When people talk about IEP facilitation in your state, you want to make sure they have the language to explain accurately what you do and why facilitation is valuable. Identify the key messages or values underpinning your program and make sure these are communicated far and wide. Having a consistent message, in addition to the message itself, communicates to a variety of stakeholders that the values, for example, of neutrality and fairness, are applied the same for parents and for schools.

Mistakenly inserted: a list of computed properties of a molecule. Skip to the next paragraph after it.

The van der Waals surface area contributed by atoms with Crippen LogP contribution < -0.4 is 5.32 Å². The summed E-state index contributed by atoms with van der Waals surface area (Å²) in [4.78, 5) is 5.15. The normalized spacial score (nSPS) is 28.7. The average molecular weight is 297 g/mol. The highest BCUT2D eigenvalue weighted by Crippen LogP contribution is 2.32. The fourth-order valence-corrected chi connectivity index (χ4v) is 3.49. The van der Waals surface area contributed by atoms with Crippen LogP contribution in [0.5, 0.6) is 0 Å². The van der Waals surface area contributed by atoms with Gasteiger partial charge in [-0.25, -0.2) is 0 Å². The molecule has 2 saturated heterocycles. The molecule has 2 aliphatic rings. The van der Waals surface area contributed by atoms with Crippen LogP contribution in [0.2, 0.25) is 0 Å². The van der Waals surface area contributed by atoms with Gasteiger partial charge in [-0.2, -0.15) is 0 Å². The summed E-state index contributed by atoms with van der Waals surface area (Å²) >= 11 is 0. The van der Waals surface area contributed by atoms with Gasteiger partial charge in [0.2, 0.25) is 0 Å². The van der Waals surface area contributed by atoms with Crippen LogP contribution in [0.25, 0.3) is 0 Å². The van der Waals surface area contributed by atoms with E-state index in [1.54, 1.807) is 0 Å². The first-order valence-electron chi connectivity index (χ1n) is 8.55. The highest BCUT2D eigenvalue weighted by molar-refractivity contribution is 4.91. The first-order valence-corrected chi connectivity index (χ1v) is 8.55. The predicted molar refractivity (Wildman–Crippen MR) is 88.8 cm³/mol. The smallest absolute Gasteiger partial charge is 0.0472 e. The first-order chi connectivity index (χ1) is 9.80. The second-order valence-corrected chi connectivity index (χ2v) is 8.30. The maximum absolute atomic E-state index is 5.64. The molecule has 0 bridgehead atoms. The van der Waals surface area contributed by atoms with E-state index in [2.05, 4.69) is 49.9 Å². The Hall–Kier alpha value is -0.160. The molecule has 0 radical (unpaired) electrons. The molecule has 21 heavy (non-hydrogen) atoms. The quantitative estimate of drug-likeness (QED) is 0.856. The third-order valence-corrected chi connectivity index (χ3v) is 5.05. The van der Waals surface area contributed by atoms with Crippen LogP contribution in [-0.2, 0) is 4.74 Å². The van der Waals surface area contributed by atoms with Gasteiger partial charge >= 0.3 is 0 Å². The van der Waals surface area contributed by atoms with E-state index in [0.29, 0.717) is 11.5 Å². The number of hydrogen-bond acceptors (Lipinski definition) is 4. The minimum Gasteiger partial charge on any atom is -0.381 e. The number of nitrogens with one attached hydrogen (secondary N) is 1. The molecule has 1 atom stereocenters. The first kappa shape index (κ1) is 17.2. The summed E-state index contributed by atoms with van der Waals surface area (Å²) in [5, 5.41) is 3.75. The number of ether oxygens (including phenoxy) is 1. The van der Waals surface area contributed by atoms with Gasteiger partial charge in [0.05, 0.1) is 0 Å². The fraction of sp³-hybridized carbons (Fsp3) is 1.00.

States with successful programs have been able to normalize and institutionalize facilitation as another dispute resolution option available to parents and schools. Their websites might discuss the four options (facilitation, mediation, written state complaints, and due process complaints) available and tout facilitation and mediation as two early resolution strategies available for disagreements or conflicts related to special education matters. Normalizing and institutionalizing facilitation gives your program credibility. Ensure that materials and program staff can distinguish between mediation and facilitation, two processes that are often confused.